What was the most valuable/useful aspect of this session?

gaining familiarity through doing.

Overall, the camp was terrific. I enjoyed engaging with faculty from other departments.

Very hands on and practical–lots of time to work directly on courses.

The balance of some delivered content, and some ‘free time’ for us to explore Canvas and explore our own content in it. But the free time had the facilitator present to answer questions. That was very helpful.

The most valuable aspect for me was learning the basic mechanics of Canvas. It is overwhelming for anyone trying to self-teach. I also like that the canvas instructors gave specific recommendations for how to optimize course use (ex: enter rubrics directly to use Speed Grader instead of uploading files, etc.)

No doubt: it was the instructor. A truly exceptional educator. He took his time, making sure everyone was able to keep up, yet kept things moving along. Very nice, articulate delivery, good organization.

The featured image is provided CC0 by Carsten Thomsen via Pixabay.

Anatomy of Slaying GOBLINs – #OpenEd16 Presentation

Last week, John and I gave one of my favorite presentations while at #OpenEd16. We spoke about our game-based professional development program, GOBLIN. During our 25 minute presentation, we combined role-play, gameplay, storytelling, and discussion to emulate the experience of participating in a session of GOBLIN.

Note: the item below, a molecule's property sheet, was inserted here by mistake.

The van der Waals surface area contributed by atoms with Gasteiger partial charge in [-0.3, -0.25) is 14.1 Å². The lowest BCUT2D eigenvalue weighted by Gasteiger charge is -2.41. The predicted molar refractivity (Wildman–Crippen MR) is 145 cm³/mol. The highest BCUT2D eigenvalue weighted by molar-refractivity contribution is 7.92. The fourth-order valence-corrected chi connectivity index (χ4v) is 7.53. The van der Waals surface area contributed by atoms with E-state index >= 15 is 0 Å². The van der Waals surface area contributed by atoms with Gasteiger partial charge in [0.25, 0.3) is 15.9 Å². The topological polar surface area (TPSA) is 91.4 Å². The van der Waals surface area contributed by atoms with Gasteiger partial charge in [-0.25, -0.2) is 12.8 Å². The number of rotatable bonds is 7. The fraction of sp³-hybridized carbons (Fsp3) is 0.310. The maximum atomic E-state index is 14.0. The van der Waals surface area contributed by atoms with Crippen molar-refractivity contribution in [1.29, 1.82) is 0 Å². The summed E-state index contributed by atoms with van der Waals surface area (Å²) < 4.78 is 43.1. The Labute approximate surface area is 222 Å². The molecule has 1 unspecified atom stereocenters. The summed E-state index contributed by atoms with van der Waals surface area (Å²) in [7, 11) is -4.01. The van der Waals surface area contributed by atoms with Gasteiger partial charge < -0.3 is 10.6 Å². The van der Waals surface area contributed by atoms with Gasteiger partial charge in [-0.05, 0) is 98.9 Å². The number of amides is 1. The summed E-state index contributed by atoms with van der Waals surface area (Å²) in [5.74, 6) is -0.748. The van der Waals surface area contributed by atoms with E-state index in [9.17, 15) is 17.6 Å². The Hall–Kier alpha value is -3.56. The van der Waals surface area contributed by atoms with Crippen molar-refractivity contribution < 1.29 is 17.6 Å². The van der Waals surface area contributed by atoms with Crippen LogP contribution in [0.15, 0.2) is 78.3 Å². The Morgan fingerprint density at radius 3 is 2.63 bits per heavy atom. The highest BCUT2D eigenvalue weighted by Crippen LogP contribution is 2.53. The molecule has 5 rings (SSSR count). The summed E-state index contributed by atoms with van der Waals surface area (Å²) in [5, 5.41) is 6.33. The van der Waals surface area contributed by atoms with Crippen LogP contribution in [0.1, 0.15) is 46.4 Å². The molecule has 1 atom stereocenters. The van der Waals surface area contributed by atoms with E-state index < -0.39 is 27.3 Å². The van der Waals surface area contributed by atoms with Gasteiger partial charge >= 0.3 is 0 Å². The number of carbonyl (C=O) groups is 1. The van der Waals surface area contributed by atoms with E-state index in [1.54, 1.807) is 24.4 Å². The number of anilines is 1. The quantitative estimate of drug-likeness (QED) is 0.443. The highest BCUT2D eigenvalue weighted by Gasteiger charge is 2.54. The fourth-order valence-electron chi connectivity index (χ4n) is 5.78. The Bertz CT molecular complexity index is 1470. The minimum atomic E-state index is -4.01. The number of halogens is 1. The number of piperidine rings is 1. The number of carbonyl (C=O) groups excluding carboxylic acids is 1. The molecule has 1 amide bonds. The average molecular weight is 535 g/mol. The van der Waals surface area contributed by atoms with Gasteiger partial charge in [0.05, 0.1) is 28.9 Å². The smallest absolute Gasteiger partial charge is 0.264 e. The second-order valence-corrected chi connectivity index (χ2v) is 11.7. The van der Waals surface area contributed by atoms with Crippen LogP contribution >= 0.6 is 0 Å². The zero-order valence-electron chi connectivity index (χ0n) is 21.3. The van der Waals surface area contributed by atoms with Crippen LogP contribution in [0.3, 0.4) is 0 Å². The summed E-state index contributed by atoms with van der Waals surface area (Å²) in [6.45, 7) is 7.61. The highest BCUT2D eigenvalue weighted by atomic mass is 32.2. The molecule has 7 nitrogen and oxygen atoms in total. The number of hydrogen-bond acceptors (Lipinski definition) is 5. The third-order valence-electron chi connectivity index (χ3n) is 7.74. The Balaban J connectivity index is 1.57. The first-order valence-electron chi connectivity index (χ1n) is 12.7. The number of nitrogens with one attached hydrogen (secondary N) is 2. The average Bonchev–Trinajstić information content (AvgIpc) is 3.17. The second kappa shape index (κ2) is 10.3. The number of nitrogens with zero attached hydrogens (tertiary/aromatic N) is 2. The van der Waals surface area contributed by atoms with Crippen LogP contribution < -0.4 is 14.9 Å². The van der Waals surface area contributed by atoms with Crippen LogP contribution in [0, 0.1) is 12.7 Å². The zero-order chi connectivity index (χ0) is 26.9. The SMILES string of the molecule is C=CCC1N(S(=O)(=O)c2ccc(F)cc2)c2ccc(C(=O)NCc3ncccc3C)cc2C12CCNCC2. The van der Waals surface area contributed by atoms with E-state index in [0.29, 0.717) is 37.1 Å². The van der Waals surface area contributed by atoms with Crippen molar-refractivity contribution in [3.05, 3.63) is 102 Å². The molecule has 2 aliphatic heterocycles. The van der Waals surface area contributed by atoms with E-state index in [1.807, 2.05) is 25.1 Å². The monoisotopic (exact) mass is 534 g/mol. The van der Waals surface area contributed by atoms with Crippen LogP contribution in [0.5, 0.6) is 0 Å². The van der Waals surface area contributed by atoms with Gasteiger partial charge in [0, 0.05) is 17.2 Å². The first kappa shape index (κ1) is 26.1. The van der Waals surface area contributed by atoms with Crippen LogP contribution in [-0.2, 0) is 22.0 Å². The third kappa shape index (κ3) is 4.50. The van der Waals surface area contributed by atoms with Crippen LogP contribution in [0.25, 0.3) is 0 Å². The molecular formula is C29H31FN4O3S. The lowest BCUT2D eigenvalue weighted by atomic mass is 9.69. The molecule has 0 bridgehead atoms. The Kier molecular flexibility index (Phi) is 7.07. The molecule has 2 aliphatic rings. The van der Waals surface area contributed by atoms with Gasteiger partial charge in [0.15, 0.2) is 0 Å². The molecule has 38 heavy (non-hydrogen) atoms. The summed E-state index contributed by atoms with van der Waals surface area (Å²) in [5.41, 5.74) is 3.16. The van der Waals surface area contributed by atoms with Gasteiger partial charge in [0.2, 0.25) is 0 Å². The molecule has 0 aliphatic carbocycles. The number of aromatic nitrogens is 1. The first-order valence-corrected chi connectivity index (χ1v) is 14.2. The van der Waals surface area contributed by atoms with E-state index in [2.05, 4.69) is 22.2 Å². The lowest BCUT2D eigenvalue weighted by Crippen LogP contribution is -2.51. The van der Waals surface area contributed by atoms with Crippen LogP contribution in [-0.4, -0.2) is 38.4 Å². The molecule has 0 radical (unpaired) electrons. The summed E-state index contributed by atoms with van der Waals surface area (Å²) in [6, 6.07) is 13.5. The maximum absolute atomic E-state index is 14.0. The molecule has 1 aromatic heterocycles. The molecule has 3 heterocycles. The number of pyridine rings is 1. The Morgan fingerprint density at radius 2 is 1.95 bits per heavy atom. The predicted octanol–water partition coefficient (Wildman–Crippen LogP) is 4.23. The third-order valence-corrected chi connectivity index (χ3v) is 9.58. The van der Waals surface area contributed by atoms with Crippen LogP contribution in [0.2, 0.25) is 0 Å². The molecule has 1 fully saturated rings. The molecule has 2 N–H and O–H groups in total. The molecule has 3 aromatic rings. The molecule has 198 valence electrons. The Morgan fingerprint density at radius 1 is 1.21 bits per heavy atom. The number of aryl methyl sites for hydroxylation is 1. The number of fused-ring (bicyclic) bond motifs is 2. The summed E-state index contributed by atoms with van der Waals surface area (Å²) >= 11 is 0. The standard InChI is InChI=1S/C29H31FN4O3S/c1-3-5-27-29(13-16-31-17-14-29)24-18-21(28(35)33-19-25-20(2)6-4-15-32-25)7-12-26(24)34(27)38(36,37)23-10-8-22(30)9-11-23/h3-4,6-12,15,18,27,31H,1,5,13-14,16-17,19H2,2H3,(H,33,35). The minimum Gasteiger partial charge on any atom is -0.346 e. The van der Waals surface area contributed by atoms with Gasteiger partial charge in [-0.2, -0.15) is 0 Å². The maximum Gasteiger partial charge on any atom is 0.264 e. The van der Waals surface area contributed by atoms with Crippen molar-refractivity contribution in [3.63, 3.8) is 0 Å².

Role-Play

To add subtle hype to our final-day-of-the-conference session, we distributed a few sightings of the GOBLIN via twitter:

These “sightings” aimed to invoke curiosity and set the tone for our presentation. John and I intended to paint the attendees of #OpenEd16 as warriors we’d gathered to consult and help us defeat the mighty GOBLIN. As soon as the session started, the role-play was already in full swing. John and I introduced ourselves as the Guru’s of these lands, seeking aid from valiant warriors. We were not disappointed.

One of John and I’s worries of the extensive role-play in our presentation was soliciting buy-in from participants. If role-play is not fun, coherent, or accessible, then it will not be well received—and like GOBLIN, we had crafted role-play into our presentation and staked success on this design. Fortunately, we were relieved at the laugher and feedback from Twitter inspired by our approach. We’d put a significant amount of thought and craftsmanship into how role-play would be integrated into our session and the results were fantastic:

My favorite line to deliver was about the computers, tablets, and smartphones of the participants: